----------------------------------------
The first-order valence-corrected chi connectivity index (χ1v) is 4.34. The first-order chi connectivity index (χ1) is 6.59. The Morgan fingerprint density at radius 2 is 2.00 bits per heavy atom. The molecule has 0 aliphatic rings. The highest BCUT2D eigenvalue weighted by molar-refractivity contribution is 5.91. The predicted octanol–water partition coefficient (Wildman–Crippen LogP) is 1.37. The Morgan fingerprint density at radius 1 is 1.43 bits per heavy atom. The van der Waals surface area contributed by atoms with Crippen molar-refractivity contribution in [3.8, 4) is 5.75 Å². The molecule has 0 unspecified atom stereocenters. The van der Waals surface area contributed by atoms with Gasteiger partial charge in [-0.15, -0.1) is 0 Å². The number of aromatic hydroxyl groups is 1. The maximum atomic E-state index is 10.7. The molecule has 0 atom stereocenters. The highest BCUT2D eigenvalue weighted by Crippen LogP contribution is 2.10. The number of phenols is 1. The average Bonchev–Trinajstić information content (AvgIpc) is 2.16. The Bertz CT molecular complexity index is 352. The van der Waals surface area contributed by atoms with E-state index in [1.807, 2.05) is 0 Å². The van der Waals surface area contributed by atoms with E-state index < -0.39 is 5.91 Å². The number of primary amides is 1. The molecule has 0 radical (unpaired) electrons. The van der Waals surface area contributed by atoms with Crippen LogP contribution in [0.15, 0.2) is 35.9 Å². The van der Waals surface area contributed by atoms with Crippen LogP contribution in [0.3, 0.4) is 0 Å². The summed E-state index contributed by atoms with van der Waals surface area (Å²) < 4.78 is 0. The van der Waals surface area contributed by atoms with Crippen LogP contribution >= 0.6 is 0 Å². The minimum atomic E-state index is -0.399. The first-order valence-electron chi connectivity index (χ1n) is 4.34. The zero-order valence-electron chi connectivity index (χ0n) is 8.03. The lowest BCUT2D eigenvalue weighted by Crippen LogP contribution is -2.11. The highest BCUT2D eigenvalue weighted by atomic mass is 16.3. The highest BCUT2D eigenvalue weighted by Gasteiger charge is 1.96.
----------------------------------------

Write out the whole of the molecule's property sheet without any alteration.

The first-order valence-corrected chi connectivity index (χ1v) is 4.34. The first-order chi connectivity index (χ1) is 6.59. The Morgan fingerprint density at radius 2 is 2.00 bits per heavy atom. The molecule has 0 aliphatic rings. The highest BCUT2D eigenvalue weighted by molar-refractivity contribution is 5.91. The predicted octanol–water partition coefficient (Wildman–Crippen LogP) is 1.37. The Morgan fingerprint density at radius 1 is 1.43 bits per heavy atom. The van der Waals surface area contributed by atoms with Crippen molar-refractivity contribution in [3.8, 4) is 5.75 Å². The molecule has 0 unspecified atom stereocenters. The van der Waals surface area contributed by atoms with Gasteiger partial charge in [-0.15, -0.1) is 0 Å². The number of aromatic hydroxyl groups is 1. The maximum atomic E-state index is 10.7. The molecule has 0 atom stereocenters. The highest BCUT2D eigenvalue weighted by Crippen LogP contribution is 2.10. The number of phenols is 1. The average Bonchev–Trinajstić information content (AvgIpc) is 2.16. The Bertz CT molecular complexity index is 352. The van der Waals surface area contributed by atoms with E-state index in [1.807, 2.05) is 0 Å². The van der Waals surface area contributed by atoms with E-state index < -0.39 is 5.91 Å². The number of primary amides is 1. The molecule has 0 radical (unpaired) electrons. The van der Waals surface area contributed by atoms with Crippen LogP contribution in [0.15, 0.2) is 35.9 Å². The van der Waals surface area contributed by atoms with Crippen LogP contribution in [0.3, 0.4) is 0 Å². The summed E-state index contributed by atoms with van der Waals surface area (Å²) < 4.78 is 0. The van der Waals surface area contributed by atoms with Crippen LogP contribution >= 0.6 is 0 Å². The minimum atomic E-state index is -0.399. The first-order valence-electron chi connectivity index (χ1n) is 4.34. The zero-order valence-electron chi connectivity index (χ0n) is 8.03. The lowest BCUT2D eigenvalue weighted by Crippen LogP contribution is -2.11. The highest BCUT2D eigenvalue weighted by atomic mass is 16.3. The highest BCUT2D eigenvalue weighted by Gasteiger charge is 1.96.